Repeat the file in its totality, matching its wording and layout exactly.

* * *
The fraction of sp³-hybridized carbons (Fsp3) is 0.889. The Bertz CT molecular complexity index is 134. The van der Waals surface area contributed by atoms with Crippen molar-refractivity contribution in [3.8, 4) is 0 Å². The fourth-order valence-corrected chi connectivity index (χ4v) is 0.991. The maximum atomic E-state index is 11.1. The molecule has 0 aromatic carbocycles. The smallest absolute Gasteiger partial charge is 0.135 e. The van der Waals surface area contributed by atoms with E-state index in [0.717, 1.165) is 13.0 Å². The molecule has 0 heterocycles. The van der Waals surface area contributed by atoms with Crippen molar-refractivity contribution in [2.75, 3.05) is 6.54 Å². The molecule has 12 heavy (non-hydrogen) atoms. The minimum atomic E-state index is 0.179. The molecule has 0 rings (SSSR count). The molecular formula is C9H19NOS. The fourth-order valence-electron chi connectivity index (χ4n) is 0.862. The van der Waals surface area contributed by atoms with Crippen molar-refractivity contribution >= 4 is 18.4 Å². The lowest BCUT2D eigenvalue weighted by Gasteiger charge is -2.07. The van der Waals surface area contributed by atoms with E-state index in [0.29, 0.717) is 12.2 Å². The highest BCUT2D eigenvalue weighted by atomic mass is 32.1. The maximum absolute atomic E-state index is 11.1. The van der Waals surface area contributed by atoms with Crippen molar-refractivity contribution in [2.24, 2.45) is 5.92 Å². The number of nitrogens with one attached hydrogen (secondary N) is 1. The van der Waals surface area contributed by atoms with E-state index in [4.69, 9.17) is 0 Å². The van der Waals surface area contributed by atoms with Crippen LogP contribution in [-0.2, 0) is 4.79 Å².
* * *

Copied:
The fraction of sp³-hybridized carbons (Fsp3) is 0.889. The Bertz CT molecular complexity index is 134. The van der Waals surface area contributed by atoms with Crippen molar-refractivity contribution in [3.8, 4) is 0 Å². The fourth-order valence-corrected chi connectivity index (χ4v) is 0.991. The maximum atomic E-state index is 11.1. The molecule has 0 aromatic carbocycles. The smallest absolute Gasteiger partial charge is 0.135 e. The van der Waals surface area contributed by atoms with E-state index in [0.717, 1.165) is 13.0 Å². The molecule has 0 heterocycles. The van der Waals surface area contributed by atoms with Crippen molar-refractivity contribution in [2.75, 3.05) is 6.54 Å². The molecule has 12 heavy (non-hydrogen) atoms. The minimum atomic E-state index is 0.179. The molecule has 0 rings (SSSR count). The molecular formula is C9H19NOS. The fourth-order valence-electron chi connectivity index (χ4n) is 0.862. The van der Waals surface area contributed by atoms with Crippen molar-refractivity contribution >= 4 is 18.4 Å². The lowest BCUT2D eigenvalue weighted by Gasteiger charge is -2.07. The van der Waals surface area contributed by atoms with E-state index in [0.29, 0.717) is 12.2 Å². The highest BCUT2D eigenvalue weighted by atomic mass is 32.1. The maximum absolute atomic E-state index is 11.1. The van der Waals surface area contributed by atoms with Crippen molar-refractivity contribution in [2.24, 2.45) is 5.92 Å². The number of nitrogens with one attached hydrogen (secondary N) is 1. The van der Waals surface area contributed by atoms with E-state index in [4.69, 9.17) is 0 Å². The van der Waals surface area contributed by atoms with Crippen LogP contribution in [-0.2, 0) is 4.79 Å².